Tracking the LHC halo

In the LHC, beams of 25-ns-spaced proton bunches travel at almost the speed of light and pass through many different devices installed along the ring that monitor their properties. During their whirling motion, beam particles might interact with the collimation instrumentation or with residual gas in the vacuum chambers and this creates the beam halo – an annoying source of background for the physics data. Newly installed CMS sub-detectors are now able to monitor it.


The Beam Halo Monitors (BHM) are installed around the CMS rotating shielding. The BHM are designed and built by University of Minnesota, CERN, Princeton University, INFN Bologna and the National Technical University of Athens. (Image: Andrea Manna).

The Beam Halo Monitor (BHM) is a set of 20 Cherenkov radiators – 10-cm-long quartz crystals – installed at each end of the huge CMS detector. Their design goal is to measure the particles that can cause the so-called “machine-induced” background. “Thanks to these new sub-detectors, we will be able to measure these particles and study their impact on some of the physics final states, particularly the rare ones and those that are more sensitive to background,” explains Anne Dabrowski, CMS physicist and technical coordinator of the BRIL (Beam Radiation Instrumentation and Luminosity) project, which encompasses, amongst other detector developments, the BHM. Understanding the sources of background is key to constantly improving the LHC beam performance for CMS and interpreting the physics data, because it allows scientists to disentangle the signals coming from beam collisions from the beam halo particles.

The 40 BHM units are installed parallel to the beam pipe around the experiment’s rotating shielding, in a ‘golden position’ for this type of measurement, whose sensitivity is highly dependent on the direction of the incoming particles. When a charged halo particle crosses a Cherenkov radiator, it produces a light cone in the forward direction, which is collected and transformed into an electronic signal by the photomultiplier. “The direction-dependent signal coming from the Cherenkov radiator is the main feature that we use to distinguish the halo particles from the particles originating from the collision point, as they would hit our sub-detectors from different directions,” explains Anne. “To optimise directional sensitivity, great care has been taken in the optical properties of every surface. We have painted the end of the crystal opposite the photomultiplier black. In this way, photons created by particles coming from the other direction or photons reflected by the photomultiplier surface can be completely absorbed and do not contribute to the signal of the photomultiplier.” In addition, a very fast response from the whole system ensures excellent performance. This allows the CMS collaboration to exploit fully the BHM’s golden location, where beam background particles will arrive 12.5 ns before outgoing collision products.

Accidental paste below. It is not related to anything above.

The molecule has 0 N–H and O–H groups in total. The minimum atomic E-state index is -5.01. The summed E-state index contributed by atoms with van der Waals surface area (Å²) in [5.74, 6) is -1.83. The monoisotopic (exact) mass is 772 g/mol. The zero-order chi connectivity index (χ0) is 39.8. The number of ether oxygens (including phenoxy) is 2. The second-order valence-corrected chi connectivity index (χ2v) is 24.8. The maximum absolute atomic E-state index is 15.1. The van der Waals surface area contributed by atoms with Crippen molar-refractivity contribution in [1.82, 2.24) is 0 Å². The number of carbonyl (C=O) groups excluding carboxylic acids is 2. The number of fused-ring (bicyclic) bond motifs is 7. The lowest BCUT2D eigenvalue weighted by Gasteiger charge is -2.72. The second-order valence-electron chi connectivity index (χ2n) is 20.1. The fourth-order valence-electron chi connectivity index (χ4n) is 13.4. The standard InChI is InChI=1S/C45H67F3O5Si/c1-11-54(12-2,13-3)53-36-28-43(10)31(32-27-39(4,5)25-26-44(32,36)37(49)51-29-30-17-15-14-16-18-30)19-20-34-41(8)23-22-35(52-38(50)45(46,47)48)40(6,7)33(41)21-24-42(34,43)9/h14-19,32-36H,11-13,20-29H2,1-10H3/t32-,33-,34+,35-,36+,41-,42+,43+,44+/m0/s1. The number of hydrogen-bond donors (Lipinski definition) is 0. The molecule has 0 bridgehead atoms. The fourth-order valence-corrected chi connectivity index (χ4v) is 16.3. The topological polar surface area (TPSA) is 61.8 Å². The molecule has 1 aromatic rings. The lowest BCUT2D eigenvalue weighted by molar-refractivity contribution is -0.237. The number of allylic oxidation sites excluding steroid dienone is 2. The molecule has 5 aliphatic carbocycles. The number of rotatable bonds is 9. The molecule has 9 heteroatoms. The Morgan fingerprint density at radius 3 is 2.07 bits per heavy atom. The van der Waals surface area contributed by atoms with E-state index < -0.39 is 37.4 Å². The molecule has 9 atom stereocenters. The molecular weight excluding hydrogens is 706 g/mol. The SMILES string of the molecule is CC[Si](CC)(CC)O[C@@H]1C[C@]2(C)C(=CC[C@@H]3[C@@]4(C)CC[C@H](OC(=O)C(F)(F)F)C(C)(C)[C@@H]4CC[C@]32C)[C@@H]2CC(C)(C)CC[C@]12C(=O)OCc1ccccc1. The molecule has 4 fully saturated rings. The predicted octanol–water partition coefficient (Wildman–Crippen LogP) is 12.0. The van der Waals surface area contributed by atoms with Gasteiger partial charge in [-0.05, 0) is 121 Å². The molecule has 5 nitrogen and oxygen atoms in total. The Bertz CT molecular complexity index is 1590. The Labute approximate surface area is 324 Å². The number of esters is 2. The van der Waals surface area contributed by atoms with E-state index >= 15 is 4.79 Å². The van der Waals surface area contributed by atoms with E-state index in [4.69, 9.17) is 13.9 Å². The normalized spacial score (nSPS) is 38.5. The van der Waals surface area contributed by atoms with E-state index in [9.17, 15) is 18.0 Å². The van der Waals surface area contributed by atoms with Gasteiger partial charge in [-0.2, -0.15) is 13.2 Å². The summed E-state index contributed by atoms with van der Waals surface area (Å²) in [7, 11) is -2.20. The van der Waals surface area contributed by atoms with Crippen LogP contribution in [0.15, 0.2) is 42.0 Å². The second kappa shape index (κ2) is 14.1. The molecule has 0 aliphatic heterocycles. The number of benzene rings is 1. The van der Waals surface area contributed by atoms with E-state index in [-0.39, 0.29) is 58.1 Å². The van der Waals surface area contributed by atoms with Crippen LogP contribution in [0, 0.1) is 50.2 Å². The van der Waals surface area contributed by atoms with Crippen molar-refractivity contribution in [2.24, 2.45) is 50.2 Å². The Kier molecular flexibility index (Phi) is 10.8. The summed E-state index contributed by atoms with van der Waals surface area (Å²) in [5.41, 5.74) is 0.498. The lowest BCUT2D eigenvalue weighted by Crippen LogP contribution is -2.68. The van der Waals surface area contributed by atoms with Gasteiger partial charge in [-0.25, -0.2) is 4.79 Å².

In its initial implementation phase, the BHM will be used to give the LHC machine experts feedback about beam quality. After the commissioning phase, it will be included in the CMS trigger and its information will be exploited during the experiment’s data processing. Their excellent radiation hardness will allow the sub-detectors to remain in position even in the future HL-LHC environment.   

by Antonella Del Rosso